Classification of steel grades for the production of steel pipes

Designation of steel for the production of pipes

The designations for the grade of the steel, used during the production of the pipes, are specified in the following EN standards:

• EN 10027-1 – basic symbols and abbreviated markings;

• EN 10027-2 – numerical designations; and

• EN ECISS IC10 – supplementary symbols.

The EN 10027-1 standard categorizes steel grades into two groups, which include smaller subgroups. The first group includes steel with different mechanical properties. The following types of steel are in this group:

• S – steel intended for the construction of general use structures. These are, for example, grades S355J2H, S235JRH, and S420NLH. The numerical value given in the designations is the value of the minimum yield strength, measured in N/mm2. The letter “J” indicates the undercut ductility value and the default is 27J. The letter “R” indicates ambient temperature, the letter “H” indicates a hollow profile, the letter “N” indicates a standardized structure, and the letter “L” indicates a low temperature series;

• P – steel used in pressure equipment, for example P235TR1 or P265GH. The number also represents the value of the minimum yield strength. The letter “T” indicates steel intended for pipes, the letter “R” indicates ambient temperature (where “L” is low temperature, and “H” is high temperature), the letter “G” indicates general characteristics which represent the meaning of the second character. The TR1 character string indicates steel for pipes intended for the transport of media, and TR2  indicates steel for pipes used in piping systems and pressure equipment;

• L – steel used to create pipeline installations, for example L245NB or L210GA. In this case, the number also represents the value of the minimum yield strength, and the individual letters indicate: “N” for normalizing or annealing, “A” or “B” for the class of requirements for installation pipes, “M” for thermo-mechanically rolled steel, “Q” for refined steel, “G” for general characteristics which represent the meaning of the second character;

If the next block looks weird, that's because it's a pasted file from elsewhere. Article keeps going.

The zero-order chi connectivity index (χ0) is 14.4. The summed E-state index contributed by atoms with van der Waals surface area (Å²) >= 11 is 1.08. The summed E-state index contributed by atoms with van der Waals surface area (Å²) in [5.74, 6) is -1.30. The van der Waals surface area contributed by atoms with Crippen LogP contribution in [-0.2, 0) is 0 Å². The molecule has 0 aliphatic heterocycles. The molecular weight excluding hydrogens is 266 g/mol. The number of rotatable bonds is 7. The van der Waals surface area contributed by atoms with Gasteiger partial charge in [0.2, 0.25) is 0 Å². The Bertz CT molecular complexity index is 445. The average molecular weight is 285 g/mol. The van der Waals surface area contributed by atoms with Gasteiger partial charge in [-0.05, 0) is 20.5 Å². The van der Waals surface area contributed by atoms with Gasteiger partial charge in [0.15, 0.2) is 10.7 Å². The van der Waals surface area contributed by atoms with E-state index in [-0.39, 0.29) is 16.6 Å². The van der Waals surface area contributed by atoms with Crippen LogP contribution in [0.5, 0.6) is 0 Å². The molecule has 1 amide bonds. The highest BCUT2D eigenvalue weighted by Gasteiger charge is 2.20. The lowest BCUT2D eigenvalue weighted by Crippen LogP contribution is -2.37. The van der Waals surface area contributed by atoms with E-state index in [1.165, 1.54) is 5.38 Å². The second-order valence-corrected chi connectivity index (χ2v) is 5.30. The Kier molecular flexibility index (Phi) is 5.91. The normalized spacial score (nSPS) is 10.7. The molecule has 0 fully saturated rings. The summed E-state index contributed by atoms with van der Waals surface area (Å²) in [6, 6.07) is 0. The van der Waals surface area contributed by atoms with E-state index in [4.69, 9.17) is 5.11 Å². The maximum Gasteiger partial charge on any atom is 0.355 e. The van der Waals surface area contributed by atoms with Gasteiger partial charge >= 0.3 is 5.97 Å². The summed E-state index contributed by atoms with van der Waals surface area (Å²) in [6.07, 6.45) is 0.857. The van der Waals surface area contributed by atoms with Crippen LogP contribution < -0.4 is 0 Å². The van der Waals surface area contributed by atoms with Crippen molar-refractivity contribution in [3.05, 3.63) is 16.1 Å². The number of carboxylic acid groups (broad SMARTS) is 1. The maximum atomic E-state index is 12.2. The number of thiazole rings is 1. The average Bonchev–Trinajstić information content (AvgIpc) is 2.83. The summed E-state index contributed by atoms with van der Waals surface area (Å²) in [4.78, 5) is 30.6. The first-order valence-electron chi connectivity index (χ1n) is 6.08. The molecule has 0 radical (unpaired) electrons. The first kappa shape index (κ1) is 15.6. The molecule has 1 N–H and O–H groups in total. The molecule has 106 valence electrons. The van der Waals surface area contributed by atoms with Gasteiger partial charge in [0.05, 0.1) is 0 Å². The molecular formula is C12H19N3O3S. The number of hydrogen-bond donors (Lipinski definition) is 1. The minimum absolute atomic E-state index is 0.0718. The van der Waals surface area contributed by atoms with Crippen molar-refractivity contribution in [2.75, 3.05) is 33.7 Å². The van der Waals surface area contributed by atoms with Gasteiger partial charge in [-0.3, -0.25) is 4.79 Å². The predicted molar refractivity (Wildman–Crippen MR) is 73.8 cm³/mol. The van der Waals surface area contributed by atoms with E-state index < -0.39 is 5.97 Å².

• E – steel used for machine parts. We distinguish steels in this subgroup for machined pipes (for example E355+N or E355+AR, where “N” indicates normalizing and “AR” indicates that no heat treatment is necessary), a fixed marking in connection with their chemical composition (for example 20MnV6), steels to be machined without heat treatment, steels with specific properties (for example E355K2, where “K” is the value of the undercut ductility 40J at ‒20°C), and steels for thermochemical treatment and heat treatment after machining (38Mn6 steel or C22E steels, where “C” indicates steel with a 0.22 percent carbon content, and “E” indicates the maximum controlled content of P and S).

Check out our other article on: Steel pipes and their application in the construction industry.

The second group of steels, defined in the EN 10027-1 standard, consist of steels that differ in terms of their chemical composition. There are four subgroups:

• unalloyed steels – no free-cutting steels. They are designated, for example, with C22, where “C” stands for carbon and the number is 100 times the value of the average predicted content of this element in the steel;

• unalloyed steels with a Manganese (Mn) content greater than 1 percent and alloy steels with no alloying element greater than 5%;

• alloy steels – these are steels in which the content of at least one alloying element exceeds 5 percent. They are marked, for example, X11CrMo9-1, where the number 11 means 100 times the average carbon content, the numbers 9-1 refer to the content of the Cr and Mo alloying elements, and “X” is an identification letter; and

• high-speed steels – for example HS 6-5-2, where “HS” are identification letters and the numbers provide information on the content of individual alloying elements.

The numbers in the EN 10027-2 standard are built on the basis of one schema. The first digit is always one, the next two indicate the steel group, and then the consecutive number indicates the steel. On the other hand, the EN ECISS IC10 standard defines supplementary symbols, which are placed at the very end in the steel designation (for example S 275 J0). Sometimes, symbols related to steel products are also given. They appear after a separating plus sign (for example S 275 J0+A).